The bill also provides a $300 penalty if someone redeems a gift certificate and deducts a gratuity from the gift certificate without the holder's consent.
Finally, the bill amends the definition of gift certificate as follows: "A gift certificate shall not include pre-paid calling arrangements . . . or any electronic card usable with multiple unaffiliated sellers of goods or services."
Nebraska L.B. 668 revises the state's unclaimed property statute relating to when gift cards (including gift certificates) must be reported as unclaimed property. This bill takes effect July 18, 2008.
A gift card that is not assessed any fees and does not have an expiration date is not presumed to be abandoned and therefore does not need to be reported as unclaimed property. (Previously, this provision applied only to gift cards with a face value of less than $100 and gift cards with a face value of $100 or more were presumed abandoned after three years from issuance.)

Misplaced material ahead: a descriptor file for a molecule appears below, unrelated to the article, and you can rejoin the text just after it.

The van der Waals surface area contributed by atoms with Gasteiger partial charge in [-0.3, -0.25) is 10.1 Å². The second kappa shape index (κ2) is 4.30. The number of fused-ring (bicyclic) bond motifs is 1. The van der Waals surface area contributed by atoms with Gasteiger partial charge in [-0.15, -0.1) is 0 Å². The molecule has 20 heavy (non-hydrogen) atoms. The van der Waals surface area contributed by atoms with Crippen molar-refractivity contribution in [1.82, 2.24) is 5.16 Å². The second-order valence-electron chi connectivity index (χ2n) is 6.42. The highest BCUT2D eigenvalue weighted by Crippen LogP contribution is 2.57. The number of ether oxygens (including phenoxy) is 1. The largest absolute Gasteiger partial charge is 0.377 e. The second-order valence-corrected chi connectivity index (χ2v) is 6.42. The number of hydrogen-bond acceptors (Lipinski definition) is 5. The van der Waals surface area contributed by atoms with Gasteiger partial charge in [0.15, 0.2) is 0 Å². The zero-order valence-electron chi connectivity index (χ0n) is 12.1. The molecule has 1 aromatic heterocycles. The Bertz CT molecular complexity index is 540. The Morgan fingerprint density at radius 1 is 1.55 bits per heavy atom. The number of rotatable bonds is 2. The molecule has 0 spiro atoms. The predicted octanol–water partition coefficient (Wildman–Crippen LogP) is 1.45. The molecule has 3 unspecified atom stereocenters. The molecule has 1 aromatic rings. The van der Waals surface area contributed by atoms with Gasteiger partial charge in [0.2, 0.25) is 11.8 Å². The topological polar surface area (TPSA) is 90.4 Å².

The bill makes a similar change to the exception to the above rule. Previously, gift cards with a face value of less than $100 were not presumed abandoned, even if they contained expiration dates or fees, as long as the issuer's practice and policy was to waive all post-sale charges or fees and to honor such gift card, at no additional cost to the holder whenever presented at full face value or the value remaining after any applicable purchases, expiration date notwithstanding. A written notice of such policy and practice must be posted conspicuously at each site in all Nebraska locations at which the issuer distributes or redeems a gift card.
The bill amended this by deleting the restriction to gift cards with a face value of less than $100, so it now applies to gift cards of any amount when the issuer meets the requirements described above. General use prepaid cards are exempted.